This game looked like a great idea, and I'm annoyed that I can't play it. It would just take some more tutorials, or a short campaign, to fix this fundamental flaw. Not recommended as it is currently.
Friday, November 8, 2013
At some point a few years back, there were only three Red Faction games (currently there are four). They all had average metacritic scores, and I picked up the bundle for about ten bucks. The first game was definitely dated, buggy, and I had to cheat to beat the last level. It was also pretty short, so overall I wasn't impressed. The second Red Faction game I plodded through was an easy blah game that was also very short. I had no hurry to play this game, two and a half years after writing a review for the first. This will be brief.
Red Faction was set on Mars, where miners were being worked to death and ultimately rebelled. In Guerrilla, it's the same thing, again, years after the liberation, and also on Mars. That's a lazy start. Graphically, the game looks better than its predecessors, but that's not saying much. The ability to destroy the environment is once again stressed, with many missions involving demotion by any means. Destruction give you scrap, with is used as money. It's satisfying to destroy things, and that's the mindless high point of gameplay.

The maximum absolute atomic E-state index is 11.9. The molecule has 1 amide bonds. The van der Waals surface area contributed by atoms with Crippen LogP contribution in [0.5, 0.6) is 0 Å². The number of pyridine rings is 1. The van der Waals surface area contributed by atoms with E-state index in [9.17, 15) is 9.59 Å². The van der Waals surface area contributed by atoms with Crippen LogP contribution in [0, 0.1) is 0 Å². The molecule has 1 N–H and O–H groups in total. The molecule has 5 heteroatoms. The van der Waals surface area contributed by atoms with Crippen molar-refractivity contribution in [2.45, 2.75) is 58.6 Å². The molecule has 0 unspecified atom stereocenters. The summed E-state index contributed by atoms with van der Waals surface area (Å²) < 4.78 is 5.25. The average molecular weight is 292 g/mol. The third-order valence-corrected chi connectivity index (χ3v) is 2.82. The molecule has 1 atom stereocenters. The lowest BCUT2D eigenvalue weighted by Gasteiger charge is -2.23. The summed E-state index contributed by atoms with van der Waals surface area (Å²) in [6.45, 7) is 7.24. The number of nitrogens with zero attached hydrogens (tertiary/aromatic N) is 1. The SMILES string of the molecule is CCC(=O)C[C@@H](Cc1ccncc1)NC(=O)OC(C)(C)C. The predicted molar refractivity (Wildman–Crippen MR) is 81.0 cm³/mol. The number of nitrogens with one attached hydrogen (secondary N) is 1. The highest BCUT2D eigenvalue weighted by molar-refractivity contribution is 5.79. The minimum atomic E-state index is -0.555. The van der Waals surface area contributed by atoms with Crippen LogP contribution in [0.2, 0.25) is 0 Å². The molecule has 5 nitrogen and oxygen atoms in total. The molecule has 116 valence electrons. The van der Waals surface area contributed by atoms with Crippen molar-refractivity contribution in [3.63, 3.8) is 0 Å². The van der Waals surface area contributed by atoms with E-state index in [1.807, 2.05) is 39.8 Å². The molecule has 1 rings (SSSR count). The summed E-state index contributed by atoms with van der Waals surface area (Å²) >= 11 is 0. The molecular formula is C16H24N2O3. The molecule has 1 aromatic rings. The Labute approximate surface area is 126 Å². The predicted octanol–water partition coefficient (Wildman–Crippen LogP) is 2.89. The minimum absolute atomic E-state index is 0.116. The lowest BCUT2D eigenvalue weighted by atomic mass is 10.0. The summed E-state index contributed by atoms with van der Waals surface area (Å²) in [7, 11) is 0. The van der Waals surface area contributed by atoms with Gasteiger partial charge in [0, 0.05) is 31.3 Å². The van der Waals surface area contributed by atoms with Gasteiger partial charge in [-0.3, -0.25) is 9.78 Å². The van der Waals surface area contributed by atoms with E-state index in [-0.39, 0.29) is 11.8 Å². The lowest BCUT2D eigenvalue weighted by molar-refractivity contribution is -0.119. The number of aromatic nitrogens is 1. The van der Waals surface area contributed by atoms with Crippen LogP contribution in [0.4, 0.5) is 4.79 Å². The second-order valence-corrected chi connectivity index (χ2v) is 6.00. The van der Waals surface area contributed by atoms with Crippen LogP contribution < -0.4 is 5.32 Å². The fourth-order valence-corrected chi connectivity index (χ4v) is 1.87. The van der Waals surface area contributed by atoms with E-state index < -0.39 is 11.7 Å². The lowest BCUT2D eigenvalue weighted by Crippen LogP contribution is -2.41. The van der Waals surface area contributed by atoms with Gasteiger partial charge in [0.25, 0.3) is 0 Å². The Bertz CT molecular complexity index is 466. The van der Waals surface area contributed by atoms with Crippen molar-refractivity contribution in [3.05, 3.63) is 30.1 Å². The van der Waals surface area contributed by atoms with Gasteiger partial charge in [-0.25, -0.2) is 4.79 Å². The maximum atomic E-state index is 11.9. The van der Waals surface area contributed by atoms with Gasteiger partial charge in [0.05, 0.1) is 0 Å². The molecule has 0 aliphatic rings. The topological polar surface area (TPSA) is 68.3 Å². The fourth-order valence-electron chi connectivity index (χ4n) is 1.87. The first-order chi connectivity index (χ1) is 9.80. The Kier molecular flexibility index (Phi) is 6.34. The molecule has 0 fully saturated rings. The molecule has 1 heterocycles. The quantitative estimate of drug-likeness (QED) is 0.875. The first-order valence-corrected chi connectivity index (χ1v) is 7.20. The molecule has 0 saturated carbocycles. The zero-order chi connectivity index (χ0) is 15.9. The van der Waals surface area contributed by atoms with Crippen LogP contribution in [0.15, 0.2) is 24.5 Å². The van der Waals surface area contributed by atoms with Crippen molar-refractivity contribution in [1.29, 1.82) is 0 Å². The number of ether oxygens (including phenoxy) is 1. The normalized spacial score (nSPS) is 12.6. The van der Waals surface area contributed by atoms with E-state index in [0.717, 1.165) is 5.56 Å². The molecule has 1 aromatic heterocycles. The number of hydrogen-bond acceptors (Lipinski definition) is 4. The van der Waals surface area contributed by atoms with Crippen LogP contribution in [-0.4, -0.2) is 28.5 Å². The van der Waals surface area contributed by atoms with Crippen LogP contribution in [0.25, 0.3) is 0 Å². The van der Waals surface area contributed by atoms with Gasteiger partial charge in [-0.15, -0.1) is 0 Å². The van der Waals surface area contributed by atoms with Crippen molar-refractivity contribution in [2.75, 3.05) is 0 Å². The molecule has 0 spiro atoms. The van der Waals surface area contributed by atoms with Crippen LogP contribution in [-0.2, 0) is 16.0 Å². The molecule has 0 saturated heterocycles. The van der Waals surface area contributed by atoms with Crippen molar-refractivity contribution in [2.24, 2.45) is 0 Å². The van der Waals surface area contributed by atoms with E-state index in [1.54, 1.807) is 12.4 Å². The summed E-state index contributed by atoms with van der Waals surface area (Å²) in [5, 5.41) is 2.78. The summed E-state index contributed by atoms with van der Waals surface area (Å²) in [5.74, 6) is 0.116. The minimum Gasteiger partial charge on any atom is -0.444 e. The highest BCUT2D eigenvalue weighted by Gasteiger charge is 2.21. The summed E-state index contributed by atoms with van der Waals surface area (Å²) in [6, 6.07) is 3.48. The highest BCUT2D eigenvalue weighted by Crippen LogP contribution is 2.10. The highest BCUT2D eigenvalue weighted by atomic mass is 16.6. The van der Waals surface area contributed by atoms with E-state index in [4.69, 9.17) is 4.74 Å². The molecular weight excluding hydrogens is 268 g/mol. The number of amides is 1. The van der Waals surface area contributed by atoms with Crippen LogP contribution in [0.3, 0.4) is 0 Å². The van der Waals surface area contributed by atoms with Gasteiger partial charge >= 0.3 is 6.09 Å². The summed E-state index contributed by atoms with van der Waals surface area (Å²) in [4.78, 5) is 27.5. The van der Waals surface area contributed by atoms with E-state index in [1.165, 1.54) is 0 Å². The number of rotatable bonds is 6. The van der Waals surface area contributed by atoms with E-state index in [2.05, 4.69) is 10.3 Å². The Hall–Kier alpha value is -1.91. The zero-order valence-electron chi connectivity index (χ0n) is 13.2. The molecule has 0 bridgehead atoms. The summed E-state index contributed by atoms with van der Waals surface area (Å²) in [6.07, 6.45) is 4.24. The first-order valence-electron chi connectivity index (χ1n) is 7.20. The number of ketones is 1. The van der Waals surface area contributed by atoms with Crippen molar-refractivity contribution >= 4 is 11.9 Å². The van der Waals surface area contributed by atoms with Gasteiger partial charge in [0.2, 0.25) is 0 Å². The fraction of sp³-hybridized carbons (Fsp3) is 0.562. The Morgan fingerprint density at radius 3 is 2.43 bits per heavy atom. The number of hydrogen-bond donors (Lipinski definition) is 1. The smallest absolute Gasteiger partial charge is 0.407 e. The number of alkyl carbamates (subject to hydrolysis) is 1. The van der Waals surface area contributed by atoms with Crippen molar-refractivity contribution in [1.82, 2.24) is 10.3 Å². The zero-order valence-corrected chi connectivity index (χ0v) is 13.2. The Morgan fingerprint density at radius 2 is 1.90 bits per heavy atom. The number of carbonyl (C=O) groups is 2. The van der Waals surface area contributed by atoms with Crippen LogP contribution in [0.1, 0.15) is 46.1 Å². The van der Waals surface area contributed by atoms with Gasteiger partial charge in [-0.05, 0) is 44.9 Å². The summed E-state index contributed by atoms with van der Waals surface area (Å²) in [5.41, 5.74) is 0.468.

I didn't play this game very long, because it wasn't compelling. I had missions to kill people, blow up stuff, and drive around, but I hadn't connected with the copy-and-paste characters enough to care. Overall this is an average game, and I won't fault others if they like it. I've played a lot of games, good and bad, and don't want to waste my time with this. I have better games and better things to do.
I have not played the most recent Red Faction game (Red Faction: Armageddon), and I do not intend to. I have heard good things about Saints Row IV, also by Volition. I have not played any Saints Row games. I would not recommend Guerrilla.
Saturday, November 2, 2013
Game: Far Cry 3: Blood Dragon
Year (s): 2013
Company: dev. Ubisoft
Engine: Dunia Engine 2
Metacritic Score: 81
My Score: Not Great, But Good
Price (as of November 2, 2013)
Regular list price on Steam: $14.99
Lowest Buy-It-Now on eBay (digital download): $4.99
My Game Time: 15 hours, completionist
Obligatory Trailer: http://www.youtube.com/watch?v=av5pqJaIeCk
Plot and Franchise
The plot isn't apparent, or relevant, but goes something like this: After Vietnam War 2's nuclear fallout, you, Rex Power Colt, were brought back to life as a Mark 4 Cyber Commando. You're fighting the ruthless cybernetic Omega Force, as well as prehistoric dragons that shoot lasers.